After lunch, the combat sports take place. These include boxing and wrestling, as well as pankration – an event that’s close to a combination of the two. The crowds are always large for these events, so make sure to arrive early to get the best vantage point. But those of a delicate constitution should be warned: these events are not for the squeamish. The pankration is particularly brutal, with very few rules getting in the way of the competitors. The only restrictions are that fighters mustn’t bite their opponents, gouge their eyes, stick fingers up their nose or aim for the genitals. Other than that, anything goes!
The final day of the Games gives all those present the opportunity to salute the champions by showering them with applause. The winner of each event is presented with the taeria (the red woollen ribbon that denotes an Olympic champion), and they are also crowned with a ceremonial wreath of olive leaves.
The remainder of the day is devoted to celebrating the displays of sporting endeavour and glory that attendees have witnessed over the past few days. The Games’ winners are invited to an exclusive banquet that’s also attended by all the judges, as well as assorted politicians and dignitaries.
Top tips for survival at the ancient Olympics
The Games take place in high summer, making heatstroke a very real prospect for all attendees. It’s crucial, then, that you rehydrate as much as possible while at Olympia to avoid becoming seriously ill. But owing to the RIver Kladeos’s low levels, drinking water is at a premium. It’s hoped that an aqueduct and a fountain will be constructed at some point in the future to provide fresh drinking water to Olympia. For now, though, it’s just the resinated wine that flows fast.
Shade around Olympia is also hard to come by, so if you do manage to find space under the leaves of one of the olive trees around the site (from which the winning athletes’ garlands are fashioned), try to stay in situ for as long as possible. Even without the scorching temperatures and lack of liquid refreshments, standing upright for as much as 16 hours a day to watch the action can also take its toll. Very few seats can be found in the stadium, and those that do exist are the preserve of dignitaries and politicians. Instead, you can maximise your general wellbeing by taking the weight off your legs from time to time and sitting on any available patch of ground.
What to watch out for?
The camping grounds outside the stadium are crammed with opportunistic people who want to get their hands on your cash. Aside from the pickpockets that any 50,000-strong gathering will attract, also be wary of fortune tellers, astrologers and sex workers, who all desire the contents of your purse.
On a more positive note, there are some incredible sights that the Games have to offer. For a few days, Olympia is transformed. Inscriptions in the stone bases of the Zanes of Olympia publicly shamed those who had been caught cheating into a temporary city where you can watch beauty contests, marvel at fire eaters, be dazzled by jugglers and indulge in luxurious treatments from masseurs.
There’s an abundance of delights to hear, too. In the camping grounds, poets recite verses for enraptured listeners, politicians give speeches, philosophers share their teachings and historians are on hand to inform and educate. In fact, Herodotus – the author of The Histories, and arguably the period’s most famous historian – can often be found giving impromptu lectures from the back porch of one of Olympia’s famous temples.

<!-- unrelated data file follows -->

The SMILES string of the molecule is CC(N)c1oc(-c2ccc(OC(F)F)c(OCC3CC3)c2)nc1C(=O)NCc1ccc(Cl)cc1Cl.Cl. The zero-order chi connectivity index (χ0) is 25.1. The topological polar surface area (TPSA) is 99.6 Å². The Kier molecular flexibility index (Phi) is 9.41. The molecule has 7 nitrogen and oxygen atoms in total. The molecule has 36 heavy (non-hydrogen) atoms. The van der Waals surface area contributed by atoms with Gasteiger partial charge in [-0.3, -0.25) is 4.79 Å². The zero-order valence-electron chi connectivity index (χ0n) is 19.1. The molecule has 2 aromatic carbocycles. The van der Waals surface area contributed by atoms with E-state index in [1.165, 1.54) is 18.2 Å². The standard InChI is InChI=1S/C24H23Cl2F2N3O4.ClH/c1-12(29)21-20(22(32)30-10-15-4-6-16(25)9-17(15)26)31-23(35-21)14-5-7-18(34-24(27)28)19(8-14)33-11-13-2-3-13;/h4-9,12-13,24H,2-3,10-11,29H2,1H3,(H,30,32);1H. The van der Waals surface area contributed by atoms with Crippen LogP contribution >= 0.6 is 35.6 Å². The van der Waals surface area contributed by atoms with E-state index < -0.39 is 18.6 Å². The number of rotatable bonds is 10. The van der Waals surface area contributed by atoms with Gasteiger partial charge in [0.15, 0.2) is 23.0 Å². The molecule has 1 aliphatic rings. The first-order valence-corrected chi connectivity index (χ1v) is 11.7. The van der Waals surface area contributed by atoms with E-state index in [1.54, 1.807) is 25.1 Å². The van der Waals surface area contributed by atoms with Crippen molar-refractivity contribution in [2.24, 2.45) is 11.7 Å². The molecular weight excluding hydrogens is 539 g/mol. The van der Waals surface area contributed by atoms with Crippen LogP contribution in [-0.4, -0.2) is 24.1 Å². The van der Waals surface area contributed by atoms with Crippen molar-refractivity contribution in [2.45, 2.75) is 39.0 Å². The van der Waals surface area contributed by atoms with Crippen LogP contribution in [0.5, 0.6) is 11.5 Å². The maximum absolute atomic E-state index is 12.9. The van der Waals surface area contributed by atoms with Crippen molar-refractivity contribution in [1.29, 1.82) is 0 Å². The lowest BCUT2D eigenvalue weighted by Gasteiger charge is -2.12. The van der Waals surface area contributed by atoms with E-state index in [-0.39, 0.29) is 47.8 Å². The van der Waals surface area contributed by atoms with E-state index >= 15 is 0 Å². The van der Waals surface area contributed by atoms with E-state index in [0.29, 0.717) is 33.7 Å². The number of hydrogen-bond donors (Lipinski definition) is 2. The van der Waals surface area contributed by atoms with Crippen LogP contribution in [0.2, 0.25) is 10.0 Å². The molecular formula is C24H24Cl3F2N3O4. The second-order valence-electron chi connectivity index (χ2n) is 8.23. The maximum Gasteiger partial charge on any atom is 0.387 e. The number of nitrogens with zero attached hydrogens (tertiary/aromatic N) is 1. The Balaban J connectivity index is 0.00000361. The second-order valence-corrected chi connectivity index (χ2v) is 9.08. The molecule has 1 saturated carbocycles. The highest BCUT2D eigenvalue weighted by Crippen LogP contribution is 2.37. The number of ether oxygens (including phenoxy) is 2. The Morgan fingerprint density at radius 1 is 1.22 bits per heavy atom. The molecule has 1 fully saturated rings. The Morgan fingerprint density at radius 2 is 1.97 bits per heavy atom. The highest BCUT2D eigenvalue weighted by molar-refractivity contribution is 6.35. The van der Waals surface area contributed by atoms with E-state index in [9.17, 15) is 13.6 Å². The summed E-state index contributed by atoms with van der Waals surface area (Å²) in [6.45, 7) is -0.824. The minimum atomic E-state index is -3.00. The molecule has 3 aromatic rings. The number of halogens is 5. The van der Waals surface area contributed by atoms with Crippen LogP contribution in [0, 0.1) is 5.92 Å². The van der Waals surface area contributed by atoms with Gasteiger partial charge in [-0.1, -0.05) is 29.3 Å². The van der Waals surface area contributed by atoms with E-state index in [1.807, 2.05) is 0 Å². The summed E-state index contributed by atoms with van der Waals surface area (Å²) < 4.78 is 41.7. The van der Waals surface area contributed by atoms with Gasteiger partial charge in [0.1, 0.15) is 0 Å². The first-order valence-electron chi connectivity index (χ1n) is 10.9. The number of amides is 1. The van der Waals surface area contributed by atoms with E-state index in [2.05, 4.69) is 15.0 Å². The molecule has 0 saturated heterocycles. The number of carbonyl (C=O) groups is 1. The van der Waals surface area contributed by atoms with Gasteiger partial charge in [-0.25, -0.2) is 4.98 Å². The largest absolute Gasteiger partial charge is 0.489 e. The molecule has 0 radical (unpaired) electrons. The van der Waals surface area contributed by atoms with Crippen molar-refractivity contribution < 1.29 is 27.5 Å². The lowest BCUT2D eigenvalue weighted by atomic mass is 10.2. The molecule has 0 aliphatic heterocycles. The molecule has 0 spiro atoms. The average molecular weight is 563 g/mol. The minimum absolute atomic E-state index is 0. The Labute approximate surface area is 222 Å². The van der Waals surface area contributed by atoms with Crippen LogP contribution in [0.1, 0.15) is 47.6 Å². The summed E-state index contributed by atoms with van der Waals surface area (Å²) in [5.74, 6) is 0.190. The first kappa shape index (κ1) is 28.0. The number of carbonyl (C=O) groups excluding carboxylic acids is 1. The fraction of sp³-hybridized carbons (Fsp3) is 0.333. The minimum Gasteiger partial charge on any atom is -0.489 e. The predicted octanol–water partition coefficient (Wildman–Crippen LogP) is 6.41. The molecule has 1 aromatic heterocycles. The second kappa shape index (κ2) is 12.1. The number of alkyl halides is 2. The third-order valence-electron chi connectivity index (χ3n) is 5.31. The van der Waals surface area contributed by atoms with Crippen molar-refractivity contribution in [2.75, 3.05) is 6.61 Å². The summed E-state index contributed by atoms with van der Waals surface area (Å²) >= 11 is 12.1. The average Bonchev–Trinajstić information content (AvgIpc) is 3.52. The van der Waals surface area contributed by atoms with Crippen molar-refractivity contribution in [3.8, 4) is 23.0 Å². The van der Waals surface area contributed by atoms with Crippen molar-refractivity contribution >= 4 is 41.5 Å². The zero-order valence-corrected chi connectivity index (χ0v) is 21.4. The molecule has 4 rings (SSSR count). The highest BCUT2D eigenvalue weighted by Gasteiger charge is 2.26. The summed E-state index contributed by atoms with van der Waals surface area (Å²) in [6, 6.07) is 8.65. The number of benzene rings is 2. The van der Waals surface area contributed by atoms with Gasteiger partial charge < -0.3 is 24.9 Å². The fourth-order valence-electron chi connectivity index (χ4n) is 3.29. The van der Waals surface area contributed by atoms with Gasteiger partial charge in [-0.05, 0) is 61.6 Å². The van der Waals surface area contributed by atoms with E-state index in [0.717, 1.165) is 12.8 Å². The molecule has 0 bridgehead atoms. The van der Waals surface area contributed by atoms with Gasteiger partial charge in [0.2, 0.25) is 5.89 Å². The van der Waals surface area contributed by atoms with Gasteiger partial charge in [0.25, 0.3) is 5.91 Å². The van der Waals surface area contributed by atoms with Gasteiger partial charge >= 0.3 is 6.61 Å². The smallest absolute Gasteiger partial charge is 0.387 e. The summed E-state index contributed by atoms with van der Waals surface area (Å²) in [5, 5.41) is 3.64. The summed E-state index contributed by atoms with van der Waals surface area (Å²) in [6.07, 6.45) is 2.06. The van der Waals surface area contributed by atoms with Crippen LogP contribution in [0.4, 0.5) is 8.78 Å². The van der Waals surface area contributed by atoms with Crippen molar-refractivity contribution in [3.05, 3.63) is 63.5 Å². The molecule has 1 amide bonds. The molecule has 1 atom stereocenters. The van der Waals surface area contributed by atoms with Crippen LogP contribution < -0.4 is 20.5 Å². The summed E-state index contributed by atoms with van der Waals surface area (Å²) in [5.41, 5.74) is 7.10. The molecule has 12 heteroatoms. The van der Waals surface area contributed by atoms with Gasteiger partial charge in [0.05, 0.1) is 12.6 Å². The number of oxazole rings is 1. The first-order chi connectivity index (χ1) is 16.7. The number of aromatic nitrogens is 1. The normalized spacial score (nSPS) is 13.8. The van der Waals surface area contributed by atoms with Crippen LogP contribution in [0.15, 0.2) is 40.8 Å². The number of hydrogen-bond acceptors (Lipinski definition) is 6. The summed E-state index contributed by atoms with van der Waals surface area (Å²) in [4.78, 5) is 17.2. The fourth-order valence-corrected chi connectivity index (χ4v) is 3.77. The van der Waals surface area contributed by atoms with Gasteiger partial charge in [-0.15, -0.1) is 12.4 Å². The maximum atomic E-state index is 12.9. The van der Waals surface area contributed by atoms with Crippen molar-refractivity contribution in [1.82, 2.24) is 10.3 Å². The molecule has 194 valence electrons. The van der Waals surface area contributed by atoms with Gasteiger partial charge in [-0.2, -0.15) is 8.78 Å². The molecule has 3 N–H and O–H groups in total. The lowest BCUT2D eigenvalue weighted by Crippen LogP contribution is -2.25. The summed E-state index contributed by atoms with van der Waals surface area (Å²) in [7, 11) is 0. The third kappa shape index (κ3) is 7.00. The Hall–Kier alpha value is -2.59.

Sadly, your nose won’t get treated quite so well. With the River Kladeos being so low at this time of year, there are no opportunities to bathe during the festivities. This – combined with high temperatures and tens of thousands of spectators temporarily living in close proximity to one another – means that Olympia may take quite a toll on your sense of smell. You have been warned!
Cheating in the Ancient Games
Although the judges didn’t have any sophisticated technologies at their disposal to catch those bending the rules, they were extremely strict – and they could be merciless and brutal in the punishments they administered. Take the judges overseeing the foot races, for instance, who dished out corporal punishment as a way to keep competitors on the straight and narrow. Even for comparatively slight misdemeanours, such as committing a false start, they weren’t averse to striking any guilty runners with whips during races – and bear in mind that athletes were naked in many events.
Such measures were necessary to deter cheating, which wasn’t uncommon. In the boxing competitions, for instance, there were several notable cases of boxers taking bribes and deliberately losing their bouts. There were other ways of naming and shaming miscreants, too. Fines were dished out for the more serious offences, with the money raised funding the construction of the Zanes of Olympia, a series of bronze statues of Zeus. The plinths that these statues stood on were inscribed with the names of the fine-paying cheats – a permanent reminder of their crimes. The statues were located along a passageway that took competitors into the stadium, offering a cautionary lesson to anyone who hoped to gain an unfair advantage.
Nige Tassell is a freelance journalist specialising in history. The 2020 Olympics were delayed due to the coronavirus and are current due to take place 23 July to 8 August 2021 in Tokyo, Japan. You can follow the action and the latest news at BBC Sport